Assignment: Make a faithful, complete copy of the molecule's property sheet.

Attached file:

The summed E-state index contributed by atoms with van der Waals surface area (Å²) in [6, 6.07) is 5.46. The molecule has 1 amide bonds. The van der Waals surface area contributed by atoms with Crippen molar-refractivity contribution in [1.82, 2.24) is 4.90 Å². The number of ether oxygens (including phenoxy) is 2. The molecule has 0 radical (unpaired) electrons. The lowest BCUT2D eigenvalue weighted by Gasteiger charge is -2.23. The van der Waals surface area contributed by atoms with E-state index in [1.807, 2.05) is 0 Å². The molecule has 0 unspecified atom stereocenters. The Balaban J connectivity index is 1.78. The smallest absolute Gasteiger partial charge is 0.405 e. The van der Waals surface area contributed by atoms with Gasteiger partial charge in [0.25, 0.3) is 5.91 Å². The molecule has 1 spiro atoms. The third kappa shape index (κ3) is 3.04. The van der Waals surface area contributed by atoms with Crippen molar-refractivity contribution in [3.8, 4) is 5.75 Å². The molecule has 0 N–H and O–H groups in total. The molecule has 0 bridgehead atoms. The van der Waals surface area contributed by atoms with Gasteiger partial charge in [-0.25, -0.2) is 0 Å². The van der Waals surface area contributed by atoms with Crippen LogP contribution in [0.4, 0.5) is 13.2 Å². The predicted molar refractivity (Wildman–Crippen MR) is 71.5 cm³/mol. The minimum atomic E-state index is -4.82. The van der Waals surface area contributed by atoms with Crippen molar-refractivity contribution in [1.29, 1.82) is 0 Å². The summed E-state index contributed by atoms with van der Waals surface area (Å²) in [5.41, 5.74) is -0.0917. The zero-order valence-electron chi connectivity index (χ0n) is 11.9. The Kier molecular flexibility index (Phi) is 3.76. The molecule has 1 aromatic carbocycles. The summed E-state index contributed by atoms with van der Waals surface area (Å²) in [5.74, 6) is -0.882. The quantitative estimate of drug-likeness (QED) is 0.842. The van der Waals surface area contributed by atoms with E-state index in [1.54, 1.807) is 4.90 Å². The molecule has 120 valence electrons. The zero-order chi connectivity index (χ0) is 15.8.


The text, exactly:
The summed E-state index contributed by atoms with van der Waals surface area (Å²) in [6, 6.07) is 5.46. The molecule has 1 amide bonds. The van der Waals surface area contributed by atoms with Crippen molar-refractivity contribution in [1.82, 2.24) is 4.90 Å². The number of ether oxygens (including phenoxy) is 2. The molecule has 0 radical (unpaired) electrons. The lowest BCUT2D eigenvalue weighted by Gasteiger charge is -2.23. The van der Waals surface area contributed by atoms with E-state index in [1.807, 2.05) is 0 Å². The molecule has 0 unspecified atom stereocenters. The Balaban J connectivity index is 1.78. The smallest absolute Gasteiger partial charge is 0.405 e. The van der Waals surface area contributed by atoms with Gasteiger partial charge in [0.25, 0.3) is 5.91 Å². The molecule has 1 spiro atoms. The third kappa shape index (κ3) is 3.04. The van der Waals surface area contributed by atoms with Crippen molar-refractivity contribution in [3.8, 4) is 5.75 Å². The molecule has 0 N–H and O–H groups in total. The molecule has 0 bridgehead atoms. The van der Waals surface area contributed by atoms with Gasteiger partial charge in [-0.25, -0.2) is 0 Å². The van der Waals surface area contributed by atoms with Crippen LogP contribution in [0.4, 0.5) is 13.2 Å². The predicted molar refractivity (Wildman–Crippen MR) is 71.5 cm³/mol. The minimum atomic E-state index is -4.82. The van der Waals surface area contributed by atoms with Crippen molar-refractivity contribution in [1.29, 1.82) is 0 Å². The summed E-state index contributed by atoms with van der Waals surface area (Å²) in [5.41, 5.74) is -0.0917. The zero-order valence-electron chi connectivity index (χ0n) is 11.9. The Kier molecular flexibility index (Phi) is 3.76. The molecule has 1 aromatic carbocycles. The summed E-state index contributed by atoms with van der Waals surface area (Å²) in [5.74, 6) is -0.882. The quantitative estimate of drug-likeness (QED) is 0.842. The van der Waals surface area contributed by atoms with E-state index in [1.54, 1.807) is 4.90 Å². The molecule has 120 valence electrons. The zero-order chi connectivity index (χ0) is 15.8.